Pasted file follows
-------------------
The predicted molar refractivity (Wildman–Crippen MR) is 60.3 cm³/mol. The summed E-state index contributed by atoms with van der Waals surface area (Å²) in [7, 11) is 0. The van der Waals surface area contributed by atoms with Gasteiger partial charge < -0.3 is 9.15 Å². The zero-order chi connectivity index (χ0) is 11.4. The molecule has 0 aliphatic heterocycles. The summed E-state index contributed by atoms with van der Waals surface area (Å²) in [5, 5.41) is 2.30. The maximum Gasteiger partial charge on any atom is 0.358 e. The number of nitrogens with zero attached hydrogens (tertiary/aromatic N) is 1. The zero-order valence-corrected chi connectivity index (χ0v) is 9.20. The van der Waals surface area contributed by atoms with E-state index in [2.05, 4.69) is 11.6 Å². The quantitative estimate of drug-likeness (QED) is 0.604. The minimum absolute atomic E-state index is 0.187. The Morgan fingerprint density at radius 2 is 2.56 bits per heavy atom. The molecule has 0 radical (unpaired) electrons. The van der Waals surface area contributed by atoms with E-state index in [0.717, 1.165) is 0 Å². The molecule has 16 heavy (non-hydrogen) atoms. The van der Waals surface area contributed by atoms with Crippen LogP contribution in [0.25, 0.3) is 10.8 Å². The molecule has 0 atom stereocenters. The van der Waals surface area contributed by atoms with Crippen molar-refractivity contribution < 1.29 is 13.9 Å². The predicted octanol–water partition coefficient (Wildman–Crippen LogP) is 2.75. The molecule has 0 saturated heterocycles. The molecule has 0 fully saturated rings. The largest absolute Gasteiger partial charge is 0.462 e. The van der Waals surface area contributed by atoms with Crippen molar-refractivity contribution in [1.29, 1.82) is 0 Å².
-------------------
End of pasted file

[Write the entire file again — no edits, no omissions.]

The predicted molar refractivity (Wildman–Crippen MR) is 60.3 cm³/mol. The summed E-state index contributed by atoms with van der Waals surface area (Å²) in [7, 11) is 0. The van der Waals surface area contributed by atoms with Gasteiger partial charge < -0.3 is 9.15 Å². The zero-order chi connectivity index (χ0) is 11.4. The molecule has 0 aliphatic heterocycles. The summed E-state index contributed by atoms with van der Waals surface area (Å²) in [5, 5.41) is 2.30. The maximum Gasteiger partial charge on any atom is 0.358 e. The number of nitrogens with zero attached hydrogens (tertiary/aromatic N) is 1. The zero-order valence-corrected chi connectivity index (χ0v) is 9.20. The van der Waals surface area contributed by atoms with E-state index in [2.05, 4.69) is 11.6 Å². The quantitative estimate of drug-likeness (QED) is 0.604. The minimum absolute atomic E-state index is 0.187. The Morgan fingerprint density at radius 2 is 2.56 bits per heavy atom. The molecule has 0 radical (unpaired) electrons. The van der Waals surface area contributed by atoms with E-state index in [0.717, 1.165) is 0 Å². The molecule has 16 heavy (non-hydrogen) atoms. The van der Waals surface area contributed by atoms with Crippen LogP contribution in [0.25, 0.3) is 10.8 Å². The molecule has 0 atom stereocenters. The van der Waals surface area contributed by atoms with Crippen molar-refractivity contribution < 1.29 is 13.9 Å². The predicted octanol–water partition coefficient (Wildman–Crippen LogP) is 2.75. The molecule has 0 saturated heterocycles. The molecule has 0 fully saturated rings. The largest absolute Gasteiger partial charge is 0.462 e. The van der Waals surface area contributed by atoms with Crippen molar-refractivity contribution in [1.29, 1.82) is 0 Å².